In recent weeks, NSW has seen unprecedented political unity behind the full Gonski funding model, as defined in the National Education Reform Agreement (NERA — the Gonski agreement), as the needs-based funding model comes under threat from Malcolm Turnbull’s new schools funding plan.
On 31 May, at a media conference behind NSW Parliament House, an uncommon alliance of representatives from the Coalition government, the Labor Party and the Greens joined with the Public Education Alliance.
NSW Education Minister Rob Stokes acknowledged the successes achieved in schools through the first four years of Gonski funding and spoke of the government’s commitment to funding the full Gonski model.
He called on the Turnbull government to honour the deal that had been signed, saying: “We’ve got a legitimate expectation to receive, for the schools in NSW, the money that parents, that teachers, that students were promised.”
“Over the last four years, we have seen outstanding results in schools as a result of this additional needs-based funding,” said Labor shadow minister for education, Jihad Dib. “(It) gives every single student the opportunity to have the best education possible, regardless of where they live, regardless of their financial circumstances and regardless of the different or lack of opportunities that they have.”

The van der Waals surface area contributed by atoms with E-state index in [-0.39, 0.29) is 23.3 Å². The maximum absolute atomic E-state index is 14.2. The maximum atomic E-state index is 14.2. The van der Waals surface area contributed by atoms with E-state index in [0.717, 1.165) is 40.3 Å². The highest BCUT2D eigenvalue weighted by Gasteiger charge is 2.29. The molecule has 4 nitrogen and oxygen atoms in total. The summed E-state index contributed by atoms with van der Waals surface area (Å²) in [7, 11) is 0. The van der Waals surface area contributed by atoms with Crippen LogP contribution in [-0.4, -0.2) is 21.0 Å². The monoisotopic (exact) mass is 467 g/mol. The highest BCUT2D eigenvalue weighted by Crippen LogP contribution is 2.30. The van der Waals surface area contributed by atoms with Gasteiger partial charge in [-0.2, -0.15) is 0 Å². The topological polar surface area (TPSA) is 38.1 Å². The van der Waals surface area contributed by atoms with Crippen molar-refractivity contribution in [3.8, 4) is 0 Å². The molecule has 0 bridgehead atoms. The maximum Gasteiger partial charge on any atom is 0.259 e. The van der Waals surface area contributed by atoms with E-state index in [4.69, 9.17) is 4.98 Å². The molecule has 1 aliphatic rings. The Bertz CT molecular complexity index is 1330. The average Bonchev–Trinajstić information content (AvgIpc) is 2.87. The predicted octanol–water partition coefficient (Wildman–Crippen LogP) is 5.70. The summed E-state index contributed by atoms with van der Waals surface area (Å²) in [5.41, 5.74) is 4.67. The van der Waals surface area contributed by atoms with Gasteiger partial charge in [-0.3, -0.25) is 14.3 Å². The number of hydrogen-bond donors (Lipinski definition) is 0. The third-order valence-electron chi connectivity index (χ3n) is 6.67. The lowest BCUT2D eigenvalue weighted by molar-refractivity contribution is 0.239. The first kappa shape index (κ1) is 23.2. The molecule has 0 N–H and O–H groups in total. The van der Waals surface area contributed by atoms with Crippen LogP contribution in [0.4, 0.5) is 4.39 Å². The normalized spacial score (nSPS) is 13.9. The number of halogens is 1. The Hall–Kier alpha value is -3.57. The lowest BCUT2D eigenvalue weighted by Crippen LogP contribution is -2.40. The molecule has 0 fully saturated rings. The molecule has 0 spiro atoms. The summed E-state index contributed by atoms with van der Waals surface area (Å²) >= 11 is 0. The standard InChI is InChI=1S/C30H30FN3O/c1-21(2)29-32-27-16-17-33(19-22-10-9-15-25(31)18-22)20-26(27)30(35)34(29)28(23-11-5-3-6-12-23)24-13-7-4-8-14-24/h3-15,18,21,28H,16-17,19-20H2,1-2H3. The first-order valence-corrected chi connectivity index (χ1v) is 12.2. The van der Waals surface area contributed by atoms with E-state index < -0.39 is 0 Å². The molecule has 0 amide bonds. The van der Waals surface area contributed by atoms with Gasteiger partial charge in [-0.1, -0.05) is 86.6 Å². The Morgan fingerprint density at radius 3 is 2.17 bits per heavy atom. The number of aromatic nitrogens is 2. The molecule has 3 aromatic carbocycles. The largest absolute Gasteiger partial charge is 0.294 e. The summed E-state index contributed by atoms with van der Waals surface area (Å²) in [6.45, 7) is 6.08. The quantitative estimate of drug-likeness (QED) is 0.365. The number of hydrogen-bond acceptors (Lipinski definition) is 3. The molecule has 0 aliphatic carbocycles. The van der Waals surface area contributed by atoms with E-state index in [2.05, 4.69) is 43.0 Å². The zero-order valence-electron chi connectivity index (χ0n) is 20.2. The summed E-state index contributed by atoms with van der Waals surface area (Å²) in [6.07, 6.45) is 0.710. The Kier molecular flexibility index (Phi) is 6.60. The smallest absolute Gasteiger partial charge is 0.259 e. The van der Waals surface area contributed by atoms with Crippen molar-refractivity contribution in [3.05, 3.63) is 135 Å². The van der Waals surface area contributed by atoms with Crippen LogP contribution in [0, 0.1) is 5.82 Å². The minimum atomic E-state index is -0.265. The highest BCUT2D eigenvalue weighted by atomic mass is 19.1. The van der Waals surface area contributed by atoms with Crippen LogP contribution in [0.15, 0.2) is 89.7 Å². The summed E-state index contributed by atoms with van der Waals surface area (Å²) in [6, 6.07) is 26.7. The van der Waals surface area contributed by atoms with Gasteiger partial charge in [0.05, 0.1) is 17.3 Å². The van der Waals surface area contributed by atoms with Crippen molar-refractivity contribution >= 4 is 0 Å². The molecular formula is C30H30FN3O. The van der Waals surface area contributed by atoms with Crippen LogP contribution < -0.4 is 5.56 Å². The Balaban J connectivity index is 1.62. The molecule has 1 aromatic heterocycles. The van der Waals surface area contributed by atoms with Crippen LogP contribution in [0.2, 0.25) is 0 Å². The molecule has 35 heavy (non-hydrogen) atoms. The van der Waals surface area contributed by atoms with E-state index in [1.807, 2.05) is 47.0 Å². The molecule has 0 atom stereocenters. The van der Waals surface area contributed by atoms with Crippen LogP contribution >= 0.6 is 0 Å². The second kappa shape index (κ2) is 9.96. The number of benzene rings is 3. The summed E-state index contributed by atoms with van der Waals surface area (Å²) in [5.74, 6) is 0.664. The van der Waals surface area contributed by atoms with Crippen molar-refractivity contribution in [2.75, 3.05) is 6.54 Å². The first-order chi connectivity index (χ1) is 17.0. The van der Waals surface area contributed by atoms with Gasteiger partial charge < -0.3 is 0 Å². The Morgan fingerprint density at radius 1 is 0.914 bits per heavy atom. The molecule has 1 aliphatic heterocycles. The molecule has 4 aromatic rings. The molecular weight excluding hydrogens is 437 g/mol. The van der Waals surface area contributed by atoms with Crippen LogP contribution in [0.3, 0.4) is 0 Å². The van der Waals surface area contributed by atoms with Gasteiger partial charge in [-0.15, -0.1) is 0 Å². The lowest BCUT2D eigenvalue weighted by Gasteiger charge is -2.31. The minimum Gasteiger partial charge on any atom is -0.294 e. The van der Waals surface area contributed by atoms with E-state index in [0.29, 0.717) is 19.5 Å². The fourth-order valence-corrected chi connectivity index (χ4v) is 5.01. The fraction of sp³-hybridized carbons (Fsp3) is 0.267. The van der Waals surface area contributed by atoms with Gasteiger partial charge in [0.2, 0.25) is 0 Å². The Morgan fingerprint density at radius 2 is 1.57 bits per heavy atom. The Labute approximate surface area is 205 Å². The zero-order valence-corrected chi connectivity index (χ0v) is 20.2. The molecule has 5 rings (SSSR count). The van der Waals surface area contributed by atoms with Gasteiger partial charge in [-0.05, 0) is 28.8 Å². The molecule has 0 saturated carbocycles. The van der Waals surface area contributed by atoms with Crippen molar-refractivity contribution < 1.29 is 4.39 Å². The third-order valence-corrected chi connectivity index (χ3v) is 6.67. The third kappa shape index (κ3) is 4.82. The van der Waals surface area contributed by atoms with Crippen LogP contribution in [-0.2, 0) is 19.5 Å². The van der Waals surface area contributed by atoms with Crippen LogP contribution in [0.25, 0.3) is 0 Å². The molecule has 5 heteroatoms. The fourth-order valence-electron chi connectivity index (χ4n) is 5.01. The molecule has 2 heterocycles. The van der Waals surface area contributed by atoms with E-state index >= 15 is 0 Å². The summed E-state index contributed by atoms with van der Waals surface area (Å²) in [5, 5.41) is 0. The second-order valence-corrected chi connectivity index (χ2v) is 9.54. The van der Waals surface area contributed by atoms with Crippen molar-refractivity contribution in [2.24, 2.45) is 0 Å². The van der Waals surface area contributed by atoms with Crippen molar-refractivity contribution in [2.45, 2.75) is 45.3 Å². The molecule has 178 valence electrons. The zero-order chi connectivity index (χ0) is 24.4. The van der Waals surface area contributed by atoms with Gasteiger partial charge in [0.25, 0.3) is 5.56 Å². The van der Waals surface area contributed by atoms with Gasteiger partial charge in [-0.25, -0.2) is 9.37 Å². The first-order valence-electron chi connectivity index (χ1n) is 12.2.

NSW Greens spokesperson for education, Tamara Smith, delivered her state party’s commitment to the full Gonski model and recognised the particular importance of Gonski needs-based funding in schools. “As an ex-school teacher who has worked in remote and rural NSW and Australia, I have seen first-hand the benefits of needs-based funding to support those students who are most in need,” Ms Smith said.